The logic of the passage goes like this: joy is a product of maturity which is a product of endurance which is a product of suffering. It’s important to take a step back and actually consider the logic because a too-quick reading suggests that suffering itself creates joy. Joy is the byproduct of hindsight, after many years of pursuing a certain way of seeing and, at last, gaining perspective. In other words, tests are occasions for joy in the sense that we know tests will lead to some kind of perspective, to wisdom. This is not the same thing as saying you’re happy about tests or suffering, it’s more like saying you hope and trust that there is more to come. Joy, then, is trusting that there is more to come.

The ability to flourish is intertwined with our ability to hope and trust that there is always more to come. God is not yet done.

Joy and Pain

2 My brothers and sisters, think of the various tests you encounter as occasions for joy. 3 After all, you know that the testing of your faith produces endurance. 4 Let this endurance complete its work so that you may be fully mature, complete, and lacking in nothing. 5 But anyone who needs wisdom should ask God, whose very nature is to give to everyone without a second thought, without keeping score. Wisdom will certainly be given to those who ask.

Yesterday we talked about perspective as a component of a flourishing life. Perspective is about recognizing that we have multiple types of experiences available to us at all times, even if one type (i.e., suffering) dominates at a given moment. The passage above talks about joy and suffering simultaneously. That requires perspective.

It’s not easy to talk about joy in a world where there is so much obvious pain. To even voice the word “joy” can seem pollyanna-ish, like an attempt to bury your head in the sand and pretend that heartache is not real. And yet, according to this passage in James anyway, joy can be found amidst suffering. Joy and suffering are not mutually exclusive. There can be overlap. The ability to recognize that is in itself a sign of flourishing. It is perspective.

Perspective is the ability to see that life offers us a myriad of experiences at the same time. When one experience is dominating, it can be easy to block out or ignore other important experiences, and we may miss what’s there. This is part of why it’s important to keep a gratitude journal when we’re struggling.

If you have questions, feel free to leave them in the comments section. More on this tomorrow.

Perspective and Experience

Yesterday I wrote that one aspect of flourishing is the ability to maintain perspective. This means, essentially, that though one type of experience may dominate our lives at a given moment, we acknowledge that it is not the only type of experience that exists or that is available to us. That sounds vague, I know, so let’s deal with an example. Families in recovery often have very tense interactions when they gather together. We see many families in fact who share a house with someone who is in active substance use disorder, and the house is not a pleasant place to be. The fear, the anxiety, the frustration, the anger, the resentment, and the tension can dominate the experience, but they are not the only experiences available to us.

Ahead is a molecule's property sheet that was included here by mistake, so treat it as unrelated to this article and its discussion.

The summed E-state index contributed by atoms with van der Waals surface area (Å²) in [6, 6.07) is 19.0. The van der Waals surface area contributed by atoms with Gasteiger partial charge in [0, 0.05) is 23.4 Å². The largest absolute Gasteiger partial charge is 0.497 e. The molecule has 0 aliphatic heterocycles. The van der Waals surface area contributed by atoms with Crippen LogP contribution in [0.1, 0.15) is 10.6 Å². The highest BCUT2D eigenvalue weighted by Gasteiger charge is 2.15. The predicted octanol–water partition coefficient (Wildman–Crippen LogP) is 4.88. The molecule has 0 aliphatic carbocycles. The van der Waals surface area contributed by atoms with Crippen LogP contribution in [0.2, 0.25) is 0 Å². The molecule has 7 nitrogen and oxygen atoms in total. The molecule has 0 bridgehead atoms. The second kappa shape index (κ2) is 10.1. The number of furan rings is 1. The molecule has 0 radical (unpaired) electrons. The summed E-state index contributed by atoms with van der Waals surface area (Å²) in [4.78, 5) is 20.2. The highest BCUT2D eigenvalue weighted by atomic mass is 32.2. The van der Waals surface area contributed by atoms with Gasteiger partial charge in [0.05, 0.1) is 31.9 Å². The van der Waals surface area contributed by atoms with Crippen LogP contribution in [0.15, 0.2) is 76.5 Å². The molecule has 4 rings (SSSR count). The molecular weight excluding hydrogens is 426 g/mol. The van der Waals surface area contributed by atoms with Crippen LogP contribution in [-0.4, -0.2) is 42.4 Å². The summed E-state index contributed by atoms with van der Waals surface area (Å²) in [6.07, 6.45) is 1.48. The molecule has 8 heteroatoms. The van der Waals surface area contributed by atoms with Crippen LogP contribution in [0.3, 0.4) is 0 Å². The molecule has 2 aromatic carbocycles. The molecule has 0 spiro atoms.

There are ways to find moments of happiness and moments of joy, even if they seem fleeting by comparison at that moment. We can both actively struggle and find breaks from that struggle if we can be disciplined in setting aside the dominate feeling for a moment. One way we recommend doing this is to go to a movie, or go bowling, or go out to eat, without talking about anything serious.

How do you find breaks from your struggles while in the midst of the struggle?

What helps you flourish?

We’re going to be talking about flourishing for a few days. What do I mean by flourishing? I don’t have a good definition, so let me instead point to a few types of things that define flourishing. Flourishing is about acknowledging and accepting our life circumstances. It is the willingness to do difficult things in order to stay faithful to our certain way of seeing (we might call this courage). It is about finding perspective, even when our circumstances are so oppressive that it is difficult to see beyond the darkness of the present moment. It is about pursuing hope, which is the art of living as if God is not yet done transforming his creation.

What would you add to the list?

2019: A Year for Flourishing?

So often in a recovery community we end up talking about suffering. In many ways our sufferings are what drew us towards this community, or what drew us into recovery. It’s important to talk about our suffering because our culture’s superficiality often forces us into silence over our suffering, which leaves us isolated.

And yet…too much focus on suffering leads to unproductive rumination. This is true of us as individuals and true of us as a community. In 2018, we tried to shift away from community rumination. We talked about responsibility, we talked about ways to find hope, we talked about covering each other’s weaknesses, and more.

We’re now in the second month of 2019, and resolutions are, perhaps, beginning to fall by the wayside. I am resolving, though, to try to push our community conversation towards flourishing. What does it mean to flourish? How do we pursue it? I’m going to spend at least a few days of devotionals exploring these things.

If you’re struggling, this does not mean I’m going to leave you behind. It is possible to “flourish” while struggling, though it is a great challenge. I will try to keep the conversation grounded in reality.

God with us